The Florida Atlantic offense thrived under Briles, and I am sure the Cougar offense will as well. He is a hell of an offensive mind, but there are plenty of coaches UH could have gone after that didn’t carry the stink that Briles’ does. Best case scenario, it has drawn scrutinizing eyes to your program. Worst case scenario, the news comes out that Briles’ knew more than he says, and now your program has the stench of Baylor’s scandal all over it. 

There are bold moves, then there are reckless moves. The short term payoff for UH could be on-field success. The long term downside of this move is disastrous and paints the university in a light that winning football games is more important than anything, including your school’s morals, reputation and the safety of it’s students. 

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Game One Is Pivotal For Both Teams

ALWC Game 1 Preview: Astros vs. Twins

Photo by Mike Stobe/Getty Images

It might not have been pretty, and may not have met pre-season expectations, especially with all the injuries and headwinds along the way. Yet, the Astros' regular-season was enough to get them into the playoffs, and as we are likely to find out with this aptly-named Wild Card Round, all it takes is a ticket to the dance.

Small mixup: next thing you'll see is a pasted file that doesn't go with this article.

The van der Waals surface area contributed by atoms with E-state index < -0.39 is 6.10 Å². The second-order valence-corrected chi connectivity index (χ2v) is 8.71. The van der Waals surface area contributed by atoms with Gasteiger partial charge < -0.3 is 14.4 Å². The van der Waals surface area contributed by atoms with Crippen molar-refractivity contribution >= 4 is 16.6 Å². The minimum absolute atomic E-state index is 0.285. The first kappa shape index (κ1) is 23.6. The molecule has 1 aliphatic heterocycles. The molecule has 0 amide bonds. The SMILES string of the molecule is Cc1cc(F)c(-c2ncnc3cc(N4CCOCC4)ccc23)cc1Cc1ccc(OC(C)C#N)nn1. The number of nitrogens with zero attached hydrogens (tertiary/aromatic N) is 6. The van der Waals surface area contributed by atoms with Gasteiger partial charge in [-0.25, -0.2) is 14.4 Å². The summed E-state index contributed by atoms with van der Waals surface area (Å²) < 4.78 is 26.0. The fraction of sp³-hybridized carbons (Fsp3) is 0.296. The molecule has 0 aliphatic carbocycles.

A losing record at the end of the first 60 is now a thing of the past. Everyone starts 0-0, needing to take two of three against their opponent to move forward into the Divisional Series. Here's a quick breakdown and some facts about Houston's first game against the Minnesota Twins:

Game Facts

When: Tuesday, 1:00 PM Central

Where: Target Field - Minneapolis, Minnesota

TV: ABC

Streaming: ESPN App

Pitching Matchup: Zack Greinke vs. Kenta Maeda

Series: Tied 0-0.

Series Schedule

Date & Time (Central) Location Pitching Matchup
Game 1 Tue 9/29, 1:00 PM Target Field, Minneapolis Greinke vs. Maeda
Game 2 Wed 9/30, 12:00 PM Target Field, Minneapolis TBD vs. Berrios+
Game 3* Thu 10/1, TBD Target Field, Minneapolis TBD vs. Pineda+

* If necessary.
+ Projected starters.

Game Storylines

Did Houston pack their postseason bats?